The economy, slowing towards stagnation, is the main challenge for the next prime minister.
 
But his ability to carry out change the system may depend on a complex election law that will make it hard to win a clear majority in the upper house of parliament.

Berlusconi, who is seeking a third term as prime minister, and Veltroni have both promised modest tax cuts aimed at spurring consumption.

They have also said that Italy needs more police to tackle crime.

Berlusconi advantage 

Berlusconi has led opinion polls by between six and nine percentage points but the outcome of the parliamentary election could be close, with up to one third of the 47.3 million electorate expected to make up their minds at the last minute.
 
However, the last permitted surveys were carried out two weeks ago.
Italy's economy is suffering due to poor domestic demand and the strong euro making exports more costly.

The economic malaise was reflected by the failure to sell the state's controlling stake in airline Alitalia, a major issue for the new government.

In addition, Italy's debt is the world's third highest in absolute terms.

However, voters appeared pessimistic about any new government's ability to solve the problems.

"I wasn't going to vote at first, but my girlfriend kept telling me I should," Flavio Rossi, a Milan waiter, told Reuters news agency.

"My father hasn't voted since 1990. Italy needs a complete makeover and none of them are capable."
 
He said he would wait until he arrived at the polling booth to decide how to vote.

Al Jazeera's Claudio Lavanga, reporting from Rome, said that Berlusconi and Veltroni have intensely campaigned to tell Italians they have the solutions to the economic downturn.

He said: "They are trying to sell the idea that they can turn this country around and bring on the right path."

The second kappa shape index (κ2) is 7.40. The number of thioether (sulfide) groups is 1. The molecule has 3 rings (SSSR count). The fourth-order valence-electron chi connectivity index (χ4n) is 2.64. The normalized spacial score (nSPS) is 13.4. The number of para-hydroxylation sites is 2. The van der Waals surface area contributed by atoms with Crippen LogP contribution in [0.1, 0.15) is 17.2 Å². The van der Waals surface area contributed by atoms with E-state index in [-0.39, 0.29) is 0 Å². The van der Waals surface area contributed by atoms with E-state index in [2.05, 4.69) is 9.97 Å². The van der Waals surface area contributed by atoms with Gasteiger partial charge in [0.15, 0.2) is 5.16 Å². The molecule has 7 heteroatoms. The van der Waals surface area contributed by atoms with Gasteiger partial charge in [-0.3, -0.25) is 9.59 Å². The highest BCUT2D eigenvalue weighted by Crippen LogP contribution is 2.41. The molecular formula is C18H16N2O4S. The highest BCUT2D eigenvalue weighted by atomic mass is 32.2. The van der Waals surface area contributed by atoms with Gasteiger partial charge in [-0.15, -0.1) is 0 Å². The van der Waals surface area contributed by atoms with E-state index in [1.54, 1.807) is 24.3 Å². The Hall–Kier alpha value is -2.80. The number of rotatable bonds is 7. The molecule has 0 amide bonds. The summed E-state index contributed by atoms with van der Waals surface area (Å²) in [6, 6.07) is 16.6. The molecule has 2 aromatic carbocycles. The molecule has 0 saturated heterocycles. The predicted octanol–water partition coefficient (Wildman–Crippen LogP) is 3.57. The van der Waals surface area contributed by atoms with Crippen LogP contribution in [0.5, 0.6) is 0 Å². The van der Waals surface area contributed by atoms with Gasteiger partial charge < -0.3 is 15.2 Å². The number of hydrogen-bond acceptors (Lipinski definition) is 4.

"However, Veltroni's policy platform is not really that different from Berlusconi's despite his political rhetoric resembling Barack Obama's [US Democratic presidential candidate].

Complex system

The voting system put in place by Berlusconi's last government, before he narrowly lost a 2006 election to Romano Prodi, make is it difficult to win a strong majority in the Senate, the upper house of parliament.

Veltroni has attacked Berlusconi's fondness
for jokes saying he is "not a statesman" [AFP]
The election winner will probably have to form a coalition government with one of several small parties, which have largely been kept at arms length by the main candidates during campaigning. 
   
The next prime minister will want as strong a coalition as possible to avoid the fate of Prodi's government, which collapsed 20 months into a five-year term.

The possibility of a split parliament led Pier Ferdinando Casini, leader of the Union of Christian Democrats (UDC), to say that he could take up the premiership to become a referee between the two large blocs.
   
Berlusconi has urged supporters of smaller groups - there are a  total of 32 candidates for prime minister - to cast a "useful vote" for his People of Freedom (PDL).

'Serious country'

Veltroni has attacked Berlusconi's economic record and his fondness for jokes, like making the two-fingered Latin gesture for a cuckold behind the head of a Spanish minister in 2002.
"Italy is a serious country and doesn't need a premier who sticks up his fingers or tells dirty jokes at European summits," Veltroni said on the last day of campaigning.
 
"He's not a statesman. That's what all the international papers say."
 
Veltroni quoted the Organisation for Economic Co-operation and Development as saying that "in the five years from 2001-2006 [when Berlusconi was in office] Italy was at a standstill".
 
Berlusconi for his part has accused Veltroni of having run "a campaign of lies", in television appearances on Friday he accused him of lying 43 times in a single interview.